1. ## 2 interesting problems

1. Let $\displaystyle g(n)$ be the greatest odd divisor of $\displaystyle n$, show that $\displaystyle \mathop {\lim }\limits_{n \to + \infty } \tfrac{1} {n} \cdot \sum\limits_{k = 1}^n {\tfrac{{g\left( k \right)}} {k}}$ exists and find it ( Bulgaria 1985)
2. Find all $\displaystyle k \in \mathbb{Z}\text{ with }k \geq 2$ such that $\displaystyle n \not|g(k^n+1)$, $\displaystyle \forall n \in \mathbb{Z}/n > 1$ (Olimpíada Rioplatense 2008) - $\displaystyle g(n)$ is defined as in 1 -

Have fun!

2. Originally Posted by PaulRS
1. Let $\displaystyle g(n)$ be the greatest odd divisor of $\displaystyle n$, show that $\displaystyle \mathop {\lim }\limits_{n \to + \infty } \tfrac{1} {n} \cdot \sum\limits_{k = 1}^n {\tfrac{{g\left( k \right)}} {k}}$ exists and find it ( Bulgaria 1985)
a simple observation shows that $\displaystyle \sum_{k=1}^n \frac{g(k)}{k} = \sum_{k=1}^m \frac{1}{2^{k-1}} \left \lfloor \frac{n+2^{k-1}}{2^k} \right \rfloor,$ where $\displaystyle m=\lfloor \log_2 n \rfloor + 1.$ the value of $\displaystyle m$ is not important. what we need is to see that $\displaystyle m \rightarrow \infty$ as $\displaystyle n \rightarrow \infty.$

now since $\displaystyle x-1 < \lfloor x \rfloor \leq x,$ the squeeze theorem gives us: $\displaystyle \lim_{n\to\infty} \frac{1}{n} \sum_{k=1}^n \frac{g(k)}{k}=\frac{2}{3}. \ \ \Box$

the second problem is left for other members to try!

3. Originally Posted by NonCommAlg
a simple observation shows that $\displaystyle \sum_{k=1}^n \frac{g(k)}{k} = \sum_{k=1}^m \frac{1}{2^{k-1}} \left \lfloor \frac{n+2^{k-1}}{2^k} \right \rfloor,$ where $\displaystyle m=\lfloor \log_2 n \rfloor + 1.$ the value of $\displaystyle m$ is not important. what we need is to see that $\displaystyle m \rightarrow \infty$ as $\displaystyle n \rightarrow \infty.$

now since $\displaystyle x-1 < \lfloor x \rfloor \leq x,$ the squeeze theorem gives us: $\displaystyle \lim_{n\to\infty} \frac{1}{n} \sum_{k=1}^n \frac{g(k)}{k}=\frac{2}{3}. \ \ \Box$

the second problem is left for other members to try!
How did you obtain $\displaystyle \sum_{k=1}^n \frac{g(k)}{k} = \sum_{k=1}^m \frac{1}{2^{k-1}} \left \lfloor \frac{n+2^{k-1}}{2^k} \right \rfloor,$ where $\displaystyle m=\lfloor \log_2 n \rfloor + 1$?

4. Originally Posted by chiph588@
How did you obtain $\displaystyle \sum_{k=1}^n \frac{g(k)}{k} = \sum_{k=1}^m \frac{1}{2^{k-1}} \left \lfloor \frac{n+2^{k-1}}{2^k} \right \rfloor,$ where $\displaystyle m=\lfloor \log_2 n \rfloor + 1$?
First note that: $\displaystyle a + 2^{t } \equiv 0\left( {\bmod .2^{t+1} } \right) \Leftrightarrow a \equiv 2^{t} \left( {\bmod .2^{t+1} } \right)$ (sum $\displaystyle 2^{t}$ on both sides)

The idea is that$\displaystyle a = 2^t \cdot s{\text{ with }}s \ne \dot 2$ iff $\displaystyle a\equiv{2^{t}}(\bmod.2^{t+1})$

Indeed, to prove this:
$\displaystyle a = 2^t \cdot \left( {2l + 1} \right) \equiv 2^t \left( {\bmod .2^{t + 1} } \right)$, conversly if $\displaystyle a \equiv 2^t \left( {\bmod .2^{t + 1} } \right)$ then $\displaystyle \left. {2^t } \right|{a }$ and $\displaystyle 2 ^{t+1}\not|a$

Now since $\displaystyle \left\lfloor {\tfrac{n} {a}} \right\rfloor - \left\lfloor {\tfrac{{n - 1}} {a}} \right\rfloor = \left\{ \begin{gathered} 1{\text{ if }}\left. a \right|n \hfill \\ 0{\text{ otherwise}} \hfill \\ \end{gathered} \right.$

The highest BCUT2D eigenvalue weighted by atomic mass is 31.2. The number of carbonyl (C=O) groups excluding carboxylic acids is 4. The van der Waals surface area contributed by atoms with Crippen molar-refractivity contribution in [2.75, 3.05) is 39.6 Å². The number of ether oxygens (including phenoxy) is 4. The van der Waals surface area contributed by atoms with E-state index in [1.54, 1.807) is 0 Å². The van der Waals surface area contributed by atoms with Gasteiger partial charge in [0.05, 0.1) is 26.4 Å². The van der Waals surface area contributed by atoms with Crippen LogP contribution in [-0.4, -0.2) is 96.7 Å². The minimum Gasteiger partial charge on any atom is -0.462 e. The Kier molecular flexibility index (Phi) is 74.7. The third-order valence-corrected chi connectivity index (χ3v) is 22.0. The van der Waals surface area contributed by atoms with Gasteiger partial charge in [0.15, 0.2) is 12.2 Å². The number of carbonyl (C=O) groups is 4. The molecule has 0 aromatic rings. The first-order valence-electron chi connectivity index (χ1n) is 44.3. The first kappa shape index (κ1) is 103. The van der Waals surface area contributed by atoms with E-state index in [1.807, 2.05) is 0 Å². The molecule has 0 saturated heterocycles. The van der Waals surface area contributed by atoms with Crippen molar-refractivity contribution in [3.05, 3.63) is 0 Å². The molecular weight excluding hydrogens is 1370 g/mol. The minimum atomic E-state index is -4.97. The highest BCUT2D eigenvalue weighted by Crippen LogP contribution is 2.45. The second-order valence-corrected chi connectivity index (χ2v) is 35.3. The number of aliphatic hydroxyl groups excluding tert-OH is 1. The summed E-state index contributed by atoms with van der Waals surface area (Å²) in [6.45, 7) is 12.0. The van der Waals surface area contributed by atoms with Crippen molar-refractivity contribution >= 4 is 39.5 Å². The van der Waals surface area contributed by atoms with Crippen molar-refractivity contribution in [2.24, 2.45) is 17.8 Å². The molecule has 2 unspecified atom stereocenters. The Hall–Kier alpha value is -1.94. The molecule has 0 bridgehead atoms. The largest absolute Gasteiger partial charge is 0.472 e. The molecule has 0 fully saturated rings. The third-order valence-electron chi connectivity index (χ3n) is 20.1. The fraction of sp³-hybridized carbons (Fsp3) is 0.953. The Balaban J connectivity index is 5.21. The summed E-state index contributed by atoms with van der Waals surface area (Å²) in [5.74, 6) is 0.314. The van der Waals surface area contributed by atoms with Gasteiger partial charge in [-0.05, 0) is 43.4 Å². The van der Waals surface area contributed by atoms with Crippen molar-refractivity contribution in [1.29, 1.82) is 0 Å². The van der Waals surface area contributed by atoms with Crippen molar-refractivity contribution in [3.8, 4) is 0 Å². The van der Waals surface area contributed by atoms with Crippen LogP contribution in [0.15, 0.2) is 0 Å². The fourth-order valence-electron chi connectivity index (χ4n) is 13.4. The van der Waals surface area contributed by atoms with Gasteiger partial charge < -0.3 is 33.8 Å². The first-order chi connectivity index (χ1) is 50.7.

It follows easily that: $\displaystyle \sum\limits_{k = 1}^\infty {\tfrac{1} {{2^{k - 1} }} \cdot \left( {\left\lfloor {\tfrac{{n + 1 + 2^{k - 1} }} {{2^k }}} \right\rfloor - \left\lfloor {\tfrac{{n + 2^{k - 1} }} {{2^k }}} \right\rfloor } \right)} = \tfrac{{g\left( {n + 1} \right)}} {{n + 1}}$ (only one of the terms is not 0 )

My proof of (1) is based on the following observation: $\displaystyle \tfrac{{g\left( n \right)}} {n} = 2 - \sum\limits_{\left. {2^s } \right|n{\text{ ; }}s \geqslant 0} {\tfrac{1} {{2^s }}}$ then by a simple counting argument ($\displaystyle 2^j$ appears as many times as multiples of $\displaystyle 2^j$ there are in between 1 and n -both included-, that is $\displaystyle \left\lfloor {\tfrac{n} {{2^k }}} \right\rfloor$ ): $\displaystyle \sum\limits_{k = 1}^n {\tfrac{{g\left( k \right)}} {k}} = 2 \cdot n - \sum\limits_{k = 0}^\infty {\tfrac{1} {{2^k }} \cdot \left\lfloor {\tfrac{n} {{2^k }}} \right\rfloor }$ ...

5. Sorry to be a bother, but I'm still a bit confused...

6. Originally Posted by PaulRS
1. Let $\displaystyle g(n)$ be the greatest odd divisor of $\displaystyle n$, show that $\displaystyle \mathop {\lim }\limits_{n \to + \infty } \tfrac{1} {n} \cdot \sum\limits_{k = 1}^n {\tfrac{{g\left( k \right)}} {k}}$ exists and find it ( Bulgaria 1985)
2. Find all $\displaystyle k \in \mathbb{Z}\text{ with }k \geq 2$ such that $\displaystyle n \not|g(k^n+1)$, $\displaystyle \forall n \in \mathbb{Z}/n > 1$ (Olimpíada Rioplatense 2008) - $\displaystyle g(n)$ is defined as in 1 -

Have fun!
Any hints on 2?

7. Originally Posted by PaulRS
Find all $\displaystyle k \in \mathbb{Z}\text{ with }k \geq 2$ such that $\displaystyle n \not|g(k^n+1)$, $\displaystyle \forall n \in \mathbb{Z}/n > 1$ (Olimpíada Rioplatense 2008) - $\displaystyle g(n)$ is defined as in 1 -
Correct me if I am wrong but the question is not clear as stated. Does the question mean to ask

$\displaystyle r \not|g(k^r+1)$, $\displaystyle \forall r \in \mathbb{Z}/n > 1$

or perhaps

$\displaystyle r \not|g(k^n+1)$, $\displaystyle \forall r \in \mathbb{Z}/n > 1$

or does it mean to ask

$\displaystyle n\not|g(k^n+1)$, $\displaystyle \forall n$

the way that for all is used currently doesn't make sense to me, since the quantified variable $\displaystyle n$ is used to define the domain set $\displaystyle \mathbb{Z}/n$.

8. The bar there ("/") means "such that". So what I mean is that that should hold for all integers n greater than 1.